Keystone (KIT) is managed by James Goldstone, who aims to generate long-term total returns with a valuation-based approach to buying UK equities. James aims to identify companies which are undervalued due to investor sentiment or past troubles and hold them while their valuations revert to fairer levels.
The attention he pays to the dividends on his portfolio companies, due to the implications they have for cash generation, management discipline and concerns for shareholders, means the yield tends to be higher than the typical growth fund. It is currently yielding 3.6%, which compares to the 4% average for the AIC UK Equity Income sector, despite the trust not specifically aiming for income. The trust has moved to a quarterly dividend, starting from the second half of the 2019 financial year, making it potentially more attractive to income investors.
James, who took over the portfolio in April 2017, believes the major area of undervaluation in the market since he took over has been and continues to be in companies with UK domestic earnings. In his view, the valuations on companies dependent on the UK economy have become irrational due to ongoing uncertainty around the terms of our exit from the EU and the economic consequences.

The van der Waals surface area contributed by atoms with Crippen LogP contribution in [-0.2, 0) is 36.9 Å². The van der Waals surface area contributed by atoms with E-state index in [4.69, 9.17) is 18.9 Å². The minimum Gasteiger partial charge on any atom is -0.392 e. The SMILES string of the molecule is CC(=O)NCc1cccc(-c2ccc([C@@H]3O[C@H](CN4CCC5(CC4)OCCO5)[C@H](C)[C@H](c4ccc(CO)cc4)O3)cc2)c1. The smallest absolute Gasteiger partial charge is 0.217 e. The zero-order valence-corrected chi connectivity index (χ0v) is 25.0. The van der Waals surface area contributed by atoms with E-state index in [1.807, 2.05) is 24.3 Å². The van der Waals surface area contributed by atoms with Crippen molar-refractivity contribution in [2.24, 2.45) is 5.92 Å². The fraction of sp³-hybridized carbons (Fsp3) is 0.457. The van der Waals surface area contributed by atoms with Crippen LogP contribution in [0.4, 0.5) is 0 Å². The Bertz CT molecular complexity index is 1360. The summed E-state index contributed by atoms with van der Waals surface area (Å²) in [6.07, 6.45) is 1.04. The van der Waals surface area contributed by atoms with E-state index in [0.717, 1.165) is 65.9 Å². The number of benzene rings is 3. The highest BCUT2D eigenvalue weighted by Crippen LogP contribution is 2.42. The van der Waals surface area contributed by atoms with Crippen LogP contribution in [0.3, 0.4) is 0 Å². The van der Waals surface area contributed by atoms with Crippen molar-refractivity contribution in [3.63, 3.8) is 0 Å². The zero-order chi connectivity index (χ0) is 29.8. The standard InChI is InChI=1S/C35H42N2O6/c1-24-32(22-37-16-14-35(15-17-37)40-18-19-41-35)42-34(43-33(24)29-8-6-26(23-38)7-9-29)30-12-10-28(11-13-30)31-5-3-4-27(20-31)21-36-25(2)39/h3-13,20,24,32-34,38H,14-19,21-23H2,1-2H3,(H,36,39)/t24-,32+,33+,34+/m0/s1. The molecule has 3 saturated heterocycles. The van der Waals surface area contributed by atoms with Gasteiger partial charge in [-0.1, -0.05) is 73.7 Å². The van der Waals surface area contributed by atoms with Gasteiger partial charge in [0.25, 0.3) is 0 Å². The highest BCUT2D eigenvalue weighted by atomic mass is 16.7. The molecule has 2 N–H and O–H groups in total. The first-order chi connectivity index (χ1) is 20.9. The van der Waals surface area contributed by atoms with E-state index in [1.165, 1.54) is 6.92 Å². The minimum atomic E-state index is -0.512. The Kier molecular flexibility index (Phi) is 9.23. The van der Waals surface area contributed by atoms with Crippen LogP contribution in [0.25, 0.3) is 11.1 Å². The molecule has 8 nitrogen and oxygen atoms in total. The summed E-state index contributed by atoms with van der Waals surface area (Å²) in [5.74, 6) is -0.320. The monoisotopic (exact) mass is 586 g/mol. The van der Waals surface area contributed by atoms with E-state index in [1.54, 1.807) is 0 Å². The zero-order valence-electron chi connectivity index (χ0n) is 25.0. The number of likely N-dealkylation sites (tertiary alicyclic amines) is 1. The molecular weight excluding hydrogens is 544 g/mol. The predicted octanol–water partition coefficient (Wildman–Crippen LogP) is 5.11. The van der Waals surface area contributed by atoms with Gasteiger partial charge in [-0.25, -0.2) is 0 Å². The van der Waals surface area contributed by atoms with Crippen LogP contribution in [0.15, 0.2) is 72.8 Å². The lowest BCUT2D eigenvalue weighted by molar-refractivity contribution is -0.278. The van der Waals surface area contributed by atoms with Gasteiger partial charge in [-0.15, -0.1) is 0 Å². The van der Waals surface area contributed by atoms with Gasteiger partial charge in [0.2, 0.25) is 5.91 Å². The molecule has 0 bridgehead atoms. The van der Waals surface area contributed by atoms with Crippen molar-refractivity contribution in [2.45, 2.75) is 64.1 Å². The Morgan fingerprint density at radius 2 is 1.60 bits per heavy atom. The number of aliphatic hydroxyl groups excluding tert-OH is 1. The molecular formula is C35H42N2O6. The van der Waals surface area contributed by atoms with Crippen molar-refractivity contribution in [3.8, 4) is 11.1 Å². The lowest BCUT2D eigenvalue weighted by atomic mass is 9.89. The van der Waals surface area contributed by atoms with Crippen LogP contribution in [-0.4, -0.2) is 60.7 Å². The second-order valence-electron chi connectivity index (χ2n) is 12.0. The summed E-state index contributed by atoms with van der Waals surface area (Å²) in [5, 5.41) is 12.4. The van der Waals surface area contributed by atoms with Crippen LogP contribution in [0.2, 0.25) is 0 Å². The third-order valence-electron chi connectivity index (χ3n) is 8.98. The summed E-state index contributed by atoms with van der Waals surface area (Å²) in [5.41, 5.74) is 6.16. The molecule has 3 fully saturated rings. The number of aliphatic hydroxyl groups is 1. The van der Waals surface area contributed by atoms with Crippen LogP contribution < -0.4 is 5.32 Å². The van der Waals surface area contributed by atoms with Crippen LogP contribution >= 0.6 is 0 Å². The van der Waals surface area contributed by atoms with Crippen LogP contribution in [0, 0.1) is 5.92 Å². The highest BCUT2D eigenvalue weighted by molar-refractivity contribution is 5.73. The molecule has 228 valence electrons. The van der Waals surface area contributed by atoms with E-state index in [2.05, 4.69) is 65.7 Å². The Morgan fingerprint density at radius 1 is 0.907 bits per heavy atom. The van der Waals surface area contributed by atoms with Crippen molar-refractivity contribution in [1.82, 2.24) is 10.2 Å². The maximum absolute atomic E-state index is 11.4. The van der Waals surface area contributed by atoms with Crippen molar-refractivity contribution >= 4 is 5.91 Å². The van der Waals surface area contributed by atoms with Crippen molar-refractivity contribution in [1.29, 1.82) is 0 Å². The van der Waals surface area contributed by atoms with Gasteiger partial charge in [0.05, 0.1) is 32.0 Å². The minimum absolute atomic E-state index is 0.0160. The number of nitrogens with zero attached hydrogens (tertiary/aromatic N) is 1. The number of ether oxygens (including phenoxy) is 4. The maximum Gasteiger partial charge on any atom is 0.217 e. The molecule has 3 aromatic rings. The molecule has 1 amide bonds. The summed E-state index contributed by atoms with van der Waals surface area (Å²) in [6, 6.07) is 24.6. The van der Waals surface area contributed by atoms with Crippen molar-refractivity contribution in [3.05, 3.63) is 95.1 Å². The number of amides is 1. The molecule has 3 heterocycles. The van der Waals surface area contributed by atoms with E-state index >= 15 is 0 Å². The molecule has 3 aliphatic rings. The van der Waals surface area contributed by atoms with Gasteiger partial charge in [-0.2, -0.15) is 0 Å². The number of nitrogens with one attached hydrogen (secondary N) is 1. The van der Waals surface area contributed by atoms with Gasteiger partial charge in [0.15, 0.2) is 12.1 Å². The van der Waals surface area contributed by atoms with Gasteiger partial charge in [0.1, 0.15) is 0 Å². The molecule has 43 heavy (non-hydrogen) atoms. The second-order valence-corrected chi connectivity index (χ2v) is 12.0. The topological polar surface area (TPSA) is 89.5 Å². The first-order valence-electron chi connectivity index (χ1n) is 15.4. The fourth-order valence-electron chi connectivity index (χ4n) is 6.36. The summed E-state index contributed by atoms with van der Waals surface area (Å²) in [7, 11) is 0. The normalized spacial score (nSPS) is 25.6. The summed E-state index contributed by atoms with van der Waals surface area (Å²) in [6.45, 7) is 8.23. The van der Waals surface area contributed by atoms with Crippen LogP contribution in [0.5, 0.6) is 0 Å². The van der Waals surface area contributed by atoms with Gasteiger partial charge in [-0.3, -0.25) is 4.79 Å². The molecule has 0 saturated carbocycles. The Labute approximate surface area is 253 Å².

He has balanced this exposure to UK earnings with positions in international earners which are undervalued for different reasons, for example oil and gas companies. Just under 7% of the trust is also invested in gold mining companies, predominantly listed in North America, which should offer downside protection. He also holds a weighting in mid and small-cap growth companies, which he believes more than justify their current multiples.
The weighting to UK earnings has meant the trust has underperformed in recent years, as any resolution to the Brexit negotiations has been postponed and the uncertainty prolonged. The trust now languishes on one of the widest discounts in the sector at 13%. James believes that when investors’ attention returns to fundamentals, there is significant outperformance potential in the portfolio.
This has been a rough period to be a value investor, but we agree with James that valuations on quality domestic earners are an opportunity – the question is when this value will be recognised. It likely requires a resolution to the Brexit process, even if that is a “hard Brexit”, which would relieve the uncertainty and allow investors to focus on the fundamentals of individual businesses in the new environment. Sadly, this could take some time to arrive, with the decision currently postponed until October. The discount of 13% is intriguing, in our view, although it may take some time for the reversion of valuations to come through and the gap to close. In the meantime, James has positions in energy and miners as well as some mid-cap growth stories which could come good regardless.
|A wide discount on a portfolio of out of favour stocks is an interesting value opportunity
||The Brexit negotiations will likely weigh on the share price in the short term
|The yield of 3.5% on the current discount is an attractive one to lock in
||There is some legacy expensive debt which will weigh on the trust in weak markets
|The trust pays a quarterly dividend
||Value as a style is out of favour